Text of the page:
Start Your Journey

Call us today


(978) 400-2452




Food Friday: Sweet Potato & Egg Hash

Food Friday: Sweet Potato & Egg Hash

October 5, 2018



This is one of my go to meals because it has a good amount of carbs, proteins, and fats in it making it really well rounded. On top of that, it’s simple to make, and hard to mess up. Since there is no such thing as a perfect meal, one of the drawbacks is that it does take a little while to prepare (about 40 minutes). Here’s what you’ll need:

  • (3) eggs
  • (3) Bacons
  • (1) Sweet Potato
  • Seasonings
  • Cast Iron Skillet
  • Stove/Oven




  • Preheat Cast Iron Skillet to a low-medium temperature (number 4 of 10 on our electric stove top)
  • Preheat your oven to 395 degrees
  • Cut or tear 3 pieces of Coleman uncured bacon into small pieces (about 1 square inch) and place them in the skillet
  • While the bacon is cooking and thus greasing the pan, peel and dice one medium to large sized sweet potato.
  • Add diced sweet potato to skillet, add seasoning and stir until potatoes are browned.
  • Put skillet in oven for 5-6 minutes
  • Remove skillet from oven from crack 3 eggs over potatoes and bacon. Re-season. Be sure potatoes are evenly spread throughout skillet to give the eggs something to “sit” on.
  • Put skillet back in oven for another 5-6 minutes
  • Eat!


Naturally the total macros for this meal will vary based on a few things. You can add or subtract from the amount of bacon or eggs you use. Obviously the size of the sweet potato will vary as well. I prefer at least a 250g sweet potato, but for this write-up I was working with what I had.  Here is the breakdown for how this particular meal was prepared:

  • Protein: 31g (124 calories)
  • Carbs: 47g (188 calories)
  • Fats: 23g (207 calories)

Because the meal is already a bit high in fat, I recommend not using any cooking oils, and letting the bacon grease the pan. You may be tempted to skip the bacon and use a cooking oil in its place,



but 3 slices of bacon have 9g of fat, but also 9g of protein. A single tablespoon of oil like coconut or olive oil yields 14g of fat, and 0g of fat. If you’ want to skip the bacon to save on fats, I’d recommend using a cooking spray.  Similiarly you could use only 1 or 2 whole eggs, and add additional egg whites to add protein and save on fats. Of course, there is no reason why you have to eat this meal in a single serving either. Using 4 eggs, 4 bacons and a 300g sweet potato would yield two meals measuring 22 protein, 32 carbs, and about 15 fats. Given that the eggs are baked, similar to a quiche or an “egg muffin” they will reheat well.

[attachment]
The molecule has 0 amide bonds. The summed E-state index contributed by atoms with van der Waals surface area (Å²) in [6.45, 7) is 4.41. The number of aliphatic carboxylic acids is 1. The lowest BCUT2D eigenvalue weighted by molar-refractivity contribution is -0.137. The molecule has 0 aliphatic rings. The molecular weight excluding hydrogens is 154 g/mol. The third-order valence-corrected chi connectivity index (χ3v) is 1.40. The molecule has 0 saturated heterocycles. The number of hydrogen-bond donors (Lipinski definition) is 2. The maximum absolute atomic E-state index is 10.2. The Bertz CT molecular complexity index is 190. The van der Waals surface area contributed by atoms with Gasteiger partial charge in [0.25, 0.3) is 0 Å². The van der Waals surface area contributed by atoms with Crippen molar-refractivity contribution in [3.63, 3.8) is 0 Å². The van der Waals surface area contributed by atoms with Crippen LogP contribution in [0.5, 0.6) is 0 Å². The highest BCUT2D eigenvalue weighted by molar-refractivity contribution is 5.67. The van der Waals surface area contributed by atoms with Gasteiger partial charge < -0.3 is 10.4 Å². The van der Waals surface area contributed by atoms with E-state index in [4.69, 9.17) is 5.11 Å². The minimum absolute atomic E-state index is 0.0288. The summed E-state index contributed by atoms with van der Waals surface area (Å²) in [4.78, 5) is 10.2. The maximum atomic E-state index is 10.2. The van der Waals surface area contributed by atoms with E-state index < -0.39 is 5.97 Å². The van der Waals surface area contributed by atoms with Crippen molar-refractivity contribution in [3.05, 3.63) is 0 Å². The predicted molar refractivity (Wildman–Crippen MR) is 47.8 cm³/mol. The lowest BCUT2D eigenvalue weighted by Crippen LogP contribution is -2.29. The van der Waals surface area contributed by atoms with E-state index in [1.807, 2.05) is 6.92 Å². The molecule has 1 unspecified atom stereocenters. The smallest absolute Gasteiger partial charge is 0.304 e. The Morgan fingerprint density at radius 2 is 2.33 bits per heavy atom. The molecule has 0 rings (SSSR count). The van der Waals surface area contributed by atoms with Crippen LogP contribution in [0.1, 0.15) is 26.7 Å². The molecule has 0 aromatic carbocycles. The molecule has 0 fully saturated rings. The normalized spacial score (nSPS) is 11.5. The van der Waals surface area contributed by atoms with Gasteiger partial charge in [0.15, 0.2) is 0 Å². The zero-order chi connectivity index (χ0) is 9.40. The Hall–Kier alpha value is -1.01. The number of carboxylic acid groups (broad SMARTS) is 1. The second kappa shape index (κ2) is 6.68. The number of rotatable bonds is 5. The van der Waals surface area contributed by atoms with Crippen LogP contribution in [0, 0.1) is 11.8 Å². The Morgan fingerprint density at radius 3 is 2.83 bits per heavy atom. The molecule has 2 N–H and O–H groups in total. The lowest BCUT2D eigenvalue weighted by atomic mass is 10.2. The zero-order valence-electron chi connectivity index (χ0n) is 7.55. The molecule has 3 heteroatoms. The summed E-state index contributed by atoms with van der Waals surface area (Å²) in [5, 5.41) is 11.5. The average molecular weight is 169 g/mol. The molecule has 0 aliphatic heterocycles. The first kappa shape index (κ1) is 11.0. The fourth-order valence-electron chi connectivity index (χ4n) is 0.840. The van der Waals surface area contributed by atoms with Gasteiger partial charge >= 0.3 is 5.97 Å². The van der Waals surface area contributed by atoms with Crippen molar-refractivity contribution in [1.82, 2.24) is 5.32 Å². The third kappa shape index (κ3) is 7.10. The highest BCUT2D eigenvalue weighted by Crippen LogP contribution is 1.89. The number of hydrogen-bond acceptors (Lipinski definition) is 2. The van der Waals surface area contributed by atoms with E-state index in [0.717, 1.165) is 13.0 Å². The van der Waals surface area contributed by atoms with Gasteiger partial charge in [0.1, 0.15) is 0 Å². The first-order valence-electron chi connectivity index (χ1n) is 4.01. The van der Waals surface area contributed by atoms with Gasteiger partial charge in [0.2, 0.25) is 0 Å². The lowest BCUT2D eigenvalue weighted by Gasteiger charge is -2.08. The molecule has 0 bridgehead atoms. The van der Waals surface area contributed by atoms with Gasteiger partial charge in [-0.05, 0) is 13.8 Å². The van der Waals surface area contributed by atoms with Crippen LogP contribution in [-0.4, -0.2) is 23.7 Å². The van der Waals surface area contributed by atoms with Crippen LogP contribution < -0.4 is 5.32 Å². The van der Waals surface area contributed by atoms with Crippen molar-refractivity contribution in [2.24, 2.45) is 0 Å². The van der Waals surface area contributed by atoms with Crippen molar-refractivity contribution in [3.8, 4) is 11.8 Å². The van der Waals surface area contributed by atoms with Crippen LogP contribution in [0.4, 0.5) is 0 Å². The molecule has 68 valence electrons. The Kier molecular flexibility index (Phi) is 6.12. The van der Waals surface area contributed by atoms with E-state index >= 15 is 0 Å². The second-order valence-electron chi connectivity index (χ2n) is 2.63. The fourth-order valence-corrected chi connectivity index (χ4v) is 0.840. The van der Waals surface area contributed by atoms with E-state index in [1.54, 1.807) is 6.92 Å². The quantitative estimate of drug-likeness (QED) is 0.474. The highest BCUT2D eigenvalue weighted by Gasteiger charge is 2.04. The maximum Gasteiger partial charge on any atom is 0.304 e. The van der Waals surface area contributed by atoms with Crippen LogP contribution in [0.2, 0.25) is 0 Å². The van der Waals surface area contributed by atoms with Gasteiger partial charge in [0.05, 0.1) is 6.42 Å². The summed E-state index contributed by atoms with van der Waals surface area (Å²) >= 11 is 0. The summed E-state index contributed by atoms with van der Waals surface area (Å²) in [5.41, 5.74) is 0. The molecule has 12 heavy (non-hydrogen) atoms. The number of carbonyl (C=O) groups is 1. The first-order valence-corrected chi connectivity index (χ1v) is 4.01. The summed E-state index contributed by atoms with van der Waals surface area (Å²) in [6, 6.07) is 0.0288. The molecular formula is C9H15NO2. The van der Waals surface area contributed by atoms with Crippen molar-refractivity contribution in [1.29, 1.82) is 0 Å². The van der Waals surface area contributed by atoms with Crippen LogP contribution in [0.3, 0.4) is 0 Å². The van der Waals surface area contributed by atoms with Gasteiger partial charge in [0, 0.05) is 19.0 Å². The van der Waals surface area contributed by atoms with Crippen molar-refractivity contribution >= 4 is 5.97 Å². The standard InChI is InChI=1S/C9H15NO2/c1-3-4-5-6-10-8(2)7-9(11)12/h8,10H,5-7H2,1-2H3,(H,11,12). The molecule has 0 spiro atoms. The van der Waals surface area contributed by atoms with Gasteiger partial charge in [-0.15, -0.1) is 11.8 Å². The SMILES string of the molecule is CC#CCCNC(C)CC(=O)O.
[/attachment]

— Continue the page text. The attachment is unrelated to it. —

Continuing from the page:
Tips & Tricks

  • Bacon: If you like your bacon chewier, add it to the pan only moments before the sweet potato. If you like it crispier, add it before you begin to peel and dice the sweet potato. I prefer to hand tear it as cutting uncooked bacon is a bit of a chore.
  • Sweet potatoes: SPs take quite a bit longer to cook than a regular white potato. With that in mind, be sure to cut them into relatively small pieces. If they’re too thick, they will take too long to cook, and the bacon will burn long before they are cooked all the way through. If you prefer a crispier sweet potato, you’ll want to work them while they’re in the skillet longer. If you prefer a softer potato, do less time in the skillet and more time in the oven before you add the eggs.
  • Eggs: It’s important to try to spread the eggs out because the egg white will disperse into a good footprint anyway. The idea here is you have most of your potatoes covered in egg. If you prefer a runnier egg, you’ll want to have them in the oven for less than 5 minutes. If this is the case, keep a watchful eye on them, and pull them out as soon as the entire egg white is showing bright white. If you like a more cake-like consistency, you’ll want to cook them for a minimum of 6 minutes. In my opinion, 5-6 minutes is the perfect amount of time.
  • Seasoning: In this particular meal, I used some awesome Maple Garlic seasoning which goes great with both the bacon and the sweet potatoes. Other options would be garlic powder, salt, pepper, or really any seasoning you are partial too. Be liberal with your application of seasoning because a lot of it cooks off in the skillet, both when it’s on the stove top, and when it’s in the oven.




Dr. Brett Scott


Arkitect Fitness

“We Help Athletes And Active Adults
Lose Weight, Get Fit, And Optimize Performance.”